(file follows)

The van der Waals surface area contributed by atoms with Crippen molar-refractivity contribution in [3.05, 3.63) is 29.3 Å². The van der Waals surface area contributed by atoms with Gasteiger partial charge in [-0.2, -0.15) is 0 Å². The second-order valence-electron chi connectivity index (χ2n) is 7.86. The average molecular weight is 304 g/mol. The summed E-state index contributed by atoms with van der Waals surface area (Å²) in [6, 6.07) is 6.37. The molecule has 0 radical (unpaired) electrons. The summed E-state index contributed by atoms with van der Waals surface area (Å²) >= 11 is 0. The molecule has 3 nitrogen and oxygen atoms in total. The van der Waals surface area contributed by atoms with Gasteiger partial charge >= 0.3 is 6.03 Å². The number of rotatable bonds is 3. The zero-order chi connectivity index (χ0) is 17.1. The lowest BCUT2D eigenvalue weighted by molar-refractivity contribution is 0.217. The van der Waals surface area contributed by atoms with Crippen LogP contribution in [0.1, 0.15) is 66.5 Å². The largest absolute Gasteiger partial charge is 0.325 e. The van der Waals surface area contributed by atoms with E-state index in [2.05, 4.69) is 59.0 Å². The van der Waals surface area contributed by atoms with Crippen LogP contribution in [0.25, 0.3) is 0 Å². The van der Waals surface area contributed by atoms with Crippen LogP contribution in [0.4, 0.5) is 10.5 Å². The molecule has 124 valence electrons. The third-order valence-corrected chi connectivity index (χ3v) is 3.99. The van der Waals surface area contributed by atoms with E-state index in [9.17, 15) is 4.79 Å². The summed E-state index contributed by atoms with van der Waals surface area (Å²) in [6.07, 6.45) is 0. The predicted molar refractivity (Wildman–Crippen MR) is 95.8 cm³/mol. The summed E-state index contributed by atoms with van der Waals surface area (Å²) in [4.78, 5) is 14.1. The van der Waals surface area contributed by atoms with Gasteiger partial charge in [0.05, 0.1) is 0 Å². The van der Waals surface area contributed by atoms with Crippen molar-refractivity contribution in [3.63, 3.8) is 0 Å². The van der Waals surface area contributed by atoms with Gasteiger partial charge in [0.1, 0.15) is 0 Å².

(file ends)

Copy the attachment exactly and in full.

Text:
The van der Waals surface area contributed by atoms with Crippen molar-refractivity contribution in [3.05, 3.63) is 29.3 Å². The van der Waals surface area contributed by atoms with Gasteiger partial charge in [-0.2, -0.15) is 0 Å². The second-order valence-electron chi connectivity index (χ2n) is 7.86. The average molecular weight is 304 g/mol. The summed E-state index contributed by atoms with van der Waals surface area (Å²) in [6, 6.07) is 6.37. The molecule has 0 radical (unpaired) electrons. The summed E-state index contributed by atoms with van der Waals surface area (Å²) >= 11 is 0. The molecule has 3 nitrogen and oxygen atoms in total. The van der Waals surface area contributed by atoms with Gasteiger partial charge >= 0.3 is 6.03 Å². The number of rotatable bonds is 3. The zero-order chi connectivity index (χ0) is 17.1. The lowest BCUT2D eigenvalue weighted by molar-refractivity contribution is 0.217. The van der Waals surface area contributed by atoms with Crippen LogP contribution in [0.1, 0.15) is 66.5 Å². The largest absolute Gasteiger partial charge is 0.325 e. The van der Waals surface area contributed by atoms with E-state index in [2.05, 4.69) is 59.0 Å². The van der Waals surface area contributed by atoms with Crippen LogP contribution in [0.25, 0.3) is 0 Å². The van der Waals surface area contributed by atoms with Crippen LogP contribution in [0.4, 0.5) is 10.5 Å². The molecule has 124 valence electrons. The third-order valence-corrected chi connectivity index (χ3v) is 3.99. The van der Waals surface area contributed by atoms with E-state index in [9.17, 15) is 4.79 Å². The summed E-state index contributed by atoms with van der Waals surface area (Å²) in [6.07, 6.45) is 0. The predicted molar refractivity (Wildman–Crippen MR) is 95.8 cm³/mol. The summed E-state index contributed by atoms with van der Waals surface area (Å²) in [4.78, 5) is 14.1. The van der Waals surface area contributed by atoms with Gasteiger partial charge in [0.05, 0.1) is 0 Å². The van der Waals surface area contributed by atoms with Crippen molar-refractivity contribution in [3.63, 3.8) is 0 Å². The van der Waals surface area contributed by atoms with Gasteiger partial charge in [0.1, 0.15) is 0 Å².